“Eight months ago when we landed on this planet, it was to set about colonizing it, as you know. We were the team selected to pioneer the migration from our overcrowded Earth. Mars was the obvious choice. We started terraforming it, growing our own food in the soil, collected water from deep under the earth, everything to begin making it habitable for humans on a larger scale.”

“Nora! Please, he’s going to hurt me, please you have to help me!” Dr. Shepherd continued to shout.

“The first stage of the infection was hard to identify as something out of the ordinary. It really just looked like a flu virus of some form. Fatigue, aching, fever, all the symptoms of a flu. We didn’t think much of it at the time, assuming that someone had just carried the virus with us from Earth. But then the mood swings came. He would be fine one moment and the next he would become violently angry for the littlest things. Laur— Dr. Shepherd, ran some blood tests on him and found nothing. We were all concerned, but she couldn’t find anything wrong with him physically.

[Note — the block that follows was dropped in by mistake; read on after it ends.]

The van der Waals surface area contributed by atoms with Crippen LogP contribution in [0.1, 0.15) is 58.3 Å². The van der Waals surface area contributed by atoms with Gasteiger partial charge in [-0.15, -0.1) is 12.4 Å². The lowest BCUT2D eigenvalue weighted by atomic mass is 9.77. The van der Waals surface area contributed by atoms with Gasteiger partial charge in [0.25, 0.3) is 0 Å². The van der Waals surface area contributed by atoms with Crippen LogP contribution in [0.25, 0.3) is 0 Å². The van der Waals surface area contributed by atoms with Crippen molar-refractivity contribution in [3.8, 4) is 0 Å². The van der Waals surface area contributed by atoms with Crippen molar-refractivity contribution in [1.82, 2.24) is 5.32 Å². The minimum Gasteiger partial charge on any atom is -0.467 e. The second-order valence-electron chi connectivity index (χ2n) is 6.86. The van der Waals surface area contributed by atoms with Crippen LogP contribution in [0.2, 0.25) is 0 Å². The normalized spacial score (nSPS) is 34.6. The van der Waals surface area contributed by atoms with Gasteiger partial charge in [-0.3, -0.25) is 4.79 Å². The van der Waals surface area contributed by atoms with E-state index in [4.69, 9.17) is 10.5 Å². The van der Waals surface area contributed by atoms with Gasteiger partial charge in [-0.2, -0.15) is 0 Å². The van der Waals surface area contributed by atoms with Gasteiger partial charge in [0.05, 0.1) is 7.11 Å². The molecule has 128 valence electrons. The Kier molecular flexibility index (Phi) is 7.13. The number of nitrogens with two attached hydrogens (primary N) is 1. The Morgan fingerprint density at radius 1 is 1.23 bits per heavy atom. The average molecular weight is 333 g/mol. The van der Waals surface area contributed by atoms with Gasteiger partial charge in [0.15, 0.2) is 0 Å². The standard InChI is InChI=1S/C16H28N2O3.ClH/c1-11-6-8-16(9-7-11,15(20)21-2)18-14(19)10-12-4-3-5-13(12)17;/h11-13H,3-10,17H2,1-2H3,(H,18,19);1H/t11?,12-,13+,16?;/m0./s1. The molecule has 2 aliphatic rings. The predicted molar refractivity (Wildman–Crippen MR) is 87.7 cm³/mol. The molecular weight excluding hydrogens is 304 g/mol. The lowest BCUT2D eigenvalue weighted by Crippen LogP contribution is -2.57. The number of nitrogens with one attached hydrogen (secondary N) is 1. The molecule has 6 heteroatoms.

“He soon became too violent. He attacked Simon Young, one of our scientists.” Nora scrubbed her hands over her face. “Simon was in a coma for a couple of days afterwards. We were lucky we got to them when we did or Johnson would have easily killed him. We sedated Johnson and rushed them both to the infirmary. When Simon finally came out of it, he had the same flu-like symptoms Johnson first displayed. Two others had gotten sick within those days.

“Dr. Shepherd performed a physical on Simon, to try and find anything that accounted for what was happening to our team. She found a small bite mark just behind his ear, concealed by his hair. It looked like a spider bite, but a bit bigger. He had no recollection of anything biting him. Dr. Shepherd checked the others and found they had the same marks on various places on their bodies. We aren’t sure what is here, but there’s something. Some creature that’s infecting us.

“Johnson died just a week after he got sick, two days before Simon woke up. He wasn’t himself though for all those days. I don’t know if he would have remembered what had happened to him if he hadn’t— I’m not sure if I should say that he was really alive those final days or if he died the moment he got the bite.”

The banging on the door was growing louder as Laura continued to shout for Nora. She was no longer pleading with her, but was angry and savage. Another voice had joined hers. The door began to give way to their efforts.